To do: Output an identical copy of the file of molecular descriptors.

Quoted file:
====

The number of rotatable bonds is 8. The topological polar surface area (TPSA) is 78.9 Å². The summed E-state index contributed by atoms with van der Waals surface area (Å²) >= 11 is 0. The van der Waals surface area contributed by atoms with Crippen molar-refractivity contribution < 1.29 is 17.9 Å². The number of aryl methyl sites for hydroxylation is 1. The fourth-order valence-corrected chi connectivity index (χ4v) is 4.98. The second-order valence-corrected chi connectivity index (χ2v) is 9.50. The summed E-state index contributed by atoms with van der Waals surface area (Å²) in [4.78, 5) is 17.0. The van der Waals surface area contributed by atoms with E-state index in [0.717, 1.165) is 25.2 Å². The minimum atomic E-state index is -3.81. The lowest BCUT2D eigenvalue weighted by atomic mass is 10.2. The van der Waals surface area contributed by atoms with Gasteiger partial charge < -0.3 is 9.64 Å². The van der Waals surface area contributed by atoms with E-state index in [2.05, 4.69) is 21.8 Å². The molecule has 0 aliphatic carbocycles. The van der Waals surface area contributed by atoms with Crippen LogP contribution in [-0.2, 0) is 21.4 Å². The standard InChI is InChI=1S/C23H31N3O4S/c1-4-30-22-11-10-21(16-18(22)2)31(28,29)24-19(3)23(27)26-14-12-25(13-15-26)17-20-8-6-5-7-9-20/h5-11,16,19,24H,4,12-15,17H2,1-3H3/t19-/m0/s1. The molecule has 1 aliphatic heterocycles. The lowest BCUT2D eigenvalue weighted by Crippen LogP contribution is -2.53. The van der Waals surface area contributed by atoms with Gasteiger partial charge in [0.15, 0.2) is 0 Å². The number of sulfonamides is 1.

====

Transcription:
The number of rotatable bonds is 8. The topological polar surface area (TPSA) is 78.9 Å². The summed E-state index contributed by atoms with van der Waals surface area (Å²) >= 11 is 0. The van der Waals surface area contributed by atoms with Crippen molar-refractivity contribution < 1.29 is 17.9 Å². The number of aryl methyl sites for hydroxylation is 1. The fourth-order valence-corrected chi connectivity index (χ4v) is 4.98. The second-order valence-corrected chi connectivity index (χ2v) is 9.50. The summed E-state index contributed by atoms with van der Waals surface area (Å²) in [4.78, 5) is 17.0. The van der Waals surface area contributed by atoms with E-state index in [0.717, 1.165) is 25.2 Å². The minimum atomic E-state index is -3.81. The lowest BCUT2D eigenvalue weighted by atomic mass is 10.2. The van der Waals surface area contributed by atoms with Gasteiger partial charge < -0.3 is 9.64 Å². The van der Waals surface area contributed by atoms with E-state index in [2.05, 4.69) is 21.8 Å². The molecule has 0 aliphatic carbocycles. The van der Waals surface area contributed by atoms with Crippen LogP contribution in [-0.2, 0) is 21.4 Å². The standard InChI is InChI=1S/C23H31N3O4S/c1-4-30-22-11-10-21(16-18(22)2)31(28,29)24-19(3)23(27)26-14-12-25(13-15-26)17-20-8-6-5-7-9-20/h5-11,16,19,24H,4,12-15,17H2,1-3H3/t19-/m0/s1. The molecule has 1 aliphatic heterocycles. The lowest BCUT2D eigenvalue weighted by Crippen LogP contribution is -2.53. The van der Waals surface area contributed by atoms with Gasteiger partial charge in [0.15, 0.2) is 0 Å². The number of sulfonamides is 1.